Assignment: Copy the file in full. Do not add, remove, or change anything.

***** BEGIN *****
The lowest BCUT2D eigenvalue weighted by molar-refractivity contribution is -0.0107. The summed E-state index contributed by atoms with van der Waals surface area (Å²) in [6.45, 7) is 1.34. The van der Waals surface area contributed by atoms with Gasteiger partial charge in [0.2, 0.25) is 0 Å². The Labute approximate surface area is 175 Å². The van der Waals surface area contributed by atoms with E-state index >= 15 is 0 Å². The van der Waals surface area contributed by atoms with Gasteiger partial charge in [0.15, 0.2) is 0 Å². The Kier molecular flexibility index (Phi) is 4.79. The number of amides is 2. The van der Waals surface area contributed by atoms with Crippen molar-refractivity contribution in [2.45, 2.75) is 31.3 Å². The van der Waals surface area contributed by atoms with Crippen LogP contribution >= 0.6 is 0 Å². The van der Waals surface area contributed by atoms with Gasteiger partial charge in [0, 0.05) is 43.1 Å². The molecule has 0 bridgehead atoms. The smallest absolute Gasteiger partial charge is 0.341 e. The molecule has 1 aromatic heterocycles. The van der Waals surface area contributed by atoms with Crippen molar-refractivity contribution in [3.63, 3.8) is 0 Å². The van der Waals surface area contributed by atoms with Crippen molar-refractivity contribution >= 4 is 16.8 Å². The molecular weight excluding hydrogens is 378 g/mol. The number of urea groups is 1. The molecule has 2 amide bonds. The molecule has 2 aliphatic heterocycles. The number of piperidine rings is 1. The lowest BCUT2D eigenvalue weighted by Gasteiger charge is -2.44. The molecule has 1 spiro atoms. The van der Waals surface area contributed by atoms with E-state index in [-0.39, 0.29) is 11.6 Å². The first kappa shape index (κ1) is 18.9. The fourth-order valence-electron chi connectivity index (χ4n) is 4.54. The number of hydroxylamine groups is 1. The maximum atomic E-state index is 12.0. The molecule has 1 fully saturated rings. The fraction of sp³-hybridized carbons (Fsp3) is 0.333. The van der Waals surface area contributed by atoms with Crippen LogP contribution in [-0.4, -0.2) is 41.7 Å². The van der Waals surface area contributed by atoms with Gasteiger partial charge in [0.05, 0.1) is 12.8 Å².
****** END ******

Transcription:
The lowest BCUT2D eigenvalue weighted by molar-refractivity contribution is -0.0107. The summed E-state index contributed by atoms with van der Waals surface area (Å²) in [6.45, 7) is 1.34. The van der Waals surface area contributed by atoms with Gasteiger partial charge in [0.2, 0.25) is 0 Å². The Labute approximate surface area is 175 Å². The van der Waals surface area contributed by atoms with E-state index >= 15 is 0 Å². The van der Waals surface area contributed by atoms with Gasteiger partial charge in [0.15, 0.2) is 0 Å². The Kier molecular flexibility index (Phi) is 4.79. The number of amides is 2. The van der Waals surface area contributed by atoms with Crippen molar-refractivity contribution in [2.45, 2.75) is 31.3 Å². The van der Waals surface area contributed by atoms with Crippen LogP contribution >= 0.6 is 0 Å². The van der Waals surface area contributed by atoms with Gasteiger partial charge in [0, 0.05) is 43.1 Å². The molecule has 0 bridgehead atoms. The smallest absolute Gasteiger partial charge is 0.341 e. The molecule has 1 aromatic heterocycles. The van der Waals surface area contributed by atoms with Crippen molar-refractivity contribution in [3.63, 3.8) is 0 Å². The van der Waals surface area contributed by atoms with Crippen molar-refractivity contribution >= 4 is 16.8 Å². The molecular weight excluding hydrogens is 378 g/mol. The number of urea groups is 1. The molecule has 2 amide bonds. The molecule has 2 aliphatic heterocycles. The number of piperidine rings is 1. The lowest BCUT2D eigenvalue weighted by Gasteiger charge is -2.44. The molecule has 1 spiro atoms. The van der Waals surface area contributed by atoms with E-state index in [-0.39, 0.29) is 11.6 Å². The first kappa shape index (κ1) is 18.9. The fourth-order valence-electron chi connectivity index (χ4n) is 4.54. The number of hydroxylamine groups is 1. The maximum atomic E-state index is 12.0. The molecule has 1 fully saturated rings. The fraction of sp³-hybridized carbons (Fsp3) is 0.333. The van der Waals surface area contributed by atoms with Crippen LogP contribution in [-0.4, -0.2) is 41.7 Å². The van der Waals surface area contributed by atoms with Gasteiger partial charge in [0.05, 0.1) is 12.8 Å².